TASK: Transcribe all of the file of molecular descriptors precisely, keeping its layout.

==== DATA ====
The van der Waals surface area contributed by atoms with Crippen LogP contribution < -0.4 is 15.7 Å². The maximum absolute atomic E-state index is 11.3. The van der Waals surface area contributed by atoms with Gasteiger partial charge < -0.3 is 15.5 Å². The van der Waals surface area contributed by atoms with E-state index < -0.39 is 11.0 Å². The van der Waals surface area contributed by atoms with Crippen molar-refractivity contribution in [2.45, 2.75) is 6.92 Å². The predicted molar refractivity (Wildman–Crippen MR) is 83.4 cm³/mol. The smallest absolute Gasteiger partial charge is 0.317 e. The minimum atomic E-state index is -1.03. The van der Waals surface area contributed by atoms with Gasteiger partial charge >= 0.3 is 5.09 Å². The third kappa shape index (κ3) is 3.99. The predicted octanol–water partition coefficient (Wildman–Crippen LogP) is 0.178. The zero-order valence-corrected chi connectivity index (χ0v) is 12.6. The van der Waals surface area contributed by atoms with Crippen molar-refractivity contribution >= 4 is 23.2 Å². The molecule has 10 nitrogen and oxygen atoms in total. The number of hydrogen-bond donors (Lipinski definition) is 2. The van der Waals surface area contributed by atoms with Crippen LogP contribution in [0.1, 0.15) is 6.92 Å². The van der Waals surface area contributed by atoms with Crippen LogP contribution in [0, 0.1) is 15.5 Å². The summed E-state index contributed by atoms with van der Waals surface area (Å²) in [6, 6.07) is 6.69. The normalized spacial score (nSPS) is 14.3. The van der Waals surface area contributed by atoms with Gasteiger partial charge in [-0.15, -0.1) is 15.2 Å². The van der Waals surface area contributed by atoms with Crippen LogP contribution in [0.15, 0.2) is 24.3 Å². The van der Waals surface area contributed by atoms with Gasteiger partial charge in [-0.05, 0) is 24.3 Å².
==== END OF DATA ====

The van der Waals surface area contributed by atoms with Crippen LogP contribution < -0.4 is 15.7 Å². The maximum absolute atomic E-state index is 11.3. The van der Waals surface area contributed by atoms with Gasteiger partial charge < -0.3 is 15.5 Å². The van der Waals surface area contributed by atoms with E-state index < -0.39 is 11.0 Å². The van der Waals surface area contributed by atoms with Crippen molar-refractivity contribution in [2.45, 2.75) is 6.92 Å². The predicted molar refractivity (Wildman–Crippen MR) is 83.4 cm³/mol. The smallest absolute Gasteiger partial charge is 0.317 e. The minimum atomic E-state index is -1.03. The van der Waals surface area contributed by atoms with Gasteiger partial charge >= 0.3 is 5.09 Å². The third kappa shape index (κ3) is 3.99. The predicted octanol–water partition coefficient (Wildman–Crippen LogP) is 0.178. The zero-order valence-corrected chi connectivity index (χ0v) is 12.6. The van der Waals surface area contributed by atoms with Crippen molar-refractivity contribution >= 4 is 23.2 Å². The molecule has 10 nitrogen and oxygen atoms in total. The number of hydrogen-bond donors (Lipinski definition) is 2. The van der Waals surface area contributed by atoms with Crippen LogP contribution in [0.1, 0.15) is 6.92 Å². The van der Waals surface area contributed by atoms with Crippen LogP contribution in [0, 0.1) is 15.5 Å². The summed E-state index contributed by atoms with van der Waals surface area (Å²) in [6, 6.07) is 6.69. The normalized spacial score (nSPS) is 14.3. The van der Waals surface area contributed by atoms with Gasteiger partial charge in [-0.15, -0.1) is 15.2 Å². The van der Waals surface area contributed by atoms with Crippen LogP contribution in [0.15, 0.2) is 24.3 Å². The van der Waals surface area contributed by atoms with Gasteiger partial charge in [-0.05, 0) is 24.3 Å².